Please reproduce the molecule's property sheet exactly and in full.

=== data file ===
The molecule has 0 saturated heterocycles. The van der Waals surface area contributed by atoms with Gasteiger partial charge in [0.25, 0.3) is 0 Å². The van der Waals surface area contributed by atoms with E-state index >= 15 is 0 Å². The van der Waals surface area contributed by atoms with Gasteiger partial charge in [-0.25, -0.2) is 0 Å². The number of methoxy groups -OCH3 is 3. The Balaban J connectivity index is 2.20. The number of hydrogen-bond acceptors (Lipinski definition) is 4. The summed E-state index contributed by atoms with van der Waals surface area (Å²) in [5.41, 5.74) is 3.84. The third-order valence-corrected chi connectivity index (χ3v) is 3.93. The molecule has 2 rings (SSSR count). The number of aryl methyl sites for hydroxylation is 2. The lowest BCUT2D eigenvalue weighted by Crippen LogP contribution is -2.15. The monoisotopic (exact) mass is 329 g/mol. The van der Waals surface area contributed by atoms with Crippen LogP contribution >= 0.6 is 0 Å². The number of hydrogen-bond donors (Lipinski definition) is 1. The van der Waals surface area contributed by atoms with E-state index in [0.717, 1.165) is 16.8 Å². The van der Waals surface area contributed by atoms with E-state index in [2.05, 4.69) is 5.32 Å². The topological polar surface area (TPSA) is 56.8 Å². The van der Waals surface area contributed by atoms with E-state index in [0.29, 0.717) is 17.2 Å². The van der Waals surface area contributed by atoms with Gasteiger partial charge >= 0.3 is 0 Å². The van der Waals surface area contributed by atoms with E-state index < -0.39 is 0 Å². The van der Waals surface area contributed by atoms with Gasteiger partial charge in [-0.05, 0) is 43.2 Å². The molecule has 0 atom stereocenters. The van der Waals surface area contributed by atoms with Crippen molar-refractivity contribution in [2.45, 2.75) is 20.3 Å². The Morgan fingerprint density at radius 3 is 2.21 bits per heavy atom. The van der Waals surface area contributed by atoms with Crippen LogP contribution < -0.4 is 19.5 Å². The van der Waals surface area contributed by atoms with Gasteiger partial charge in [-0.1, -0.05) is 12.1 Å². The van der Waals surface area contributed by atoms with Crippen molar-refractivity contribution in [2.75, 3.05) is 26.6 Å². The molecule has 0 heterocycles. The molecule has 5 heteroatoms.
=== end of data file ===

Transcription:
The molecule has 0 saturated heterocycles. The van der Waals surface area contributed by atoms with Gasteiger partial charge in [0.25, 0.3) is 0 Å². The van der Waals surface area contributed by atoms with E-state index >= 15 is 0 Å². The van der Waals surface area contributed by atoms with Gasteiger partial charge in [-0.25, -0.2) is 0 Å². The number of methoxy groups -OCH3 is 3. The Balaban J connectivity index is 2.20. The number of hydrogen-bond acceptors (Lipinski definition) is 4. The summed E-state index contributed by atoms with van der Waals surface area (Å²) in [5.41, 5.74) is 3.84. The third-order valence-corrected chi connectivity index (χ3v) is 3.93. The molecule has 2 rings (SSSR count). The number of aryl methyl sites for hydroxylation is 2. The lowest BCUT2D eigenvalue weighted by Crippen LogP contribution is -2.15. The monoisotopic (exact) mass is 329 g/mol. The van der Waals surface area contributed by atoms with Crippen LogP contribution >= 0.6 is 0 Å². The number of hydrogen-bond donors (Lipinski definition) is 1. The van der Waals surface area contributed by atoms with E-state index in [0.717, 1.165) is 16.8 Å². The van der Waals surface area contributed by atoms with E-state index in [2.05, 4.69) is 5.32 Å². The topological polar surface area (TPSA) is 56.8 Å². The van der Waals surface area contributed by atoms with E-state index in [0.29, 0.717) is 17.2 Å². The van der Waals surface area contributed by atoms with Gasteiger partial charge >= 0.3 is 0 Å². The van der Waals surface area contributed by atoms with E-state index < -0.39 is 0 Å². The van der Waals surface area contributed by atoms with Gasteiger partial charge in [-0.05, 0) is 43.2 Å². The molecule has 0 atom stereocenters. The van der Waals surface area contributed by atoms with Crippen molar-refractivity contribution in [2.45, 2.75) is 20.3 Å². The Morgan fingerprint density at radius 3 is 2.21 bits per heavy atom. The van der Waals surface area contributed by atoms with Crippen LogP contribution < -0.4 is 19.5 Å². The van der Waals surface area contributed by atoms with Gasteiger partial charge in [-0.1, -0.05) is 12.1 Å². The van der Waals surface area contributed by atoms with Crippen molar-refractivity contribution in [2.75, 3.05) is 26.6 Å². The molecule has 0 heterocycles. The molecule has 5 heteroatoms.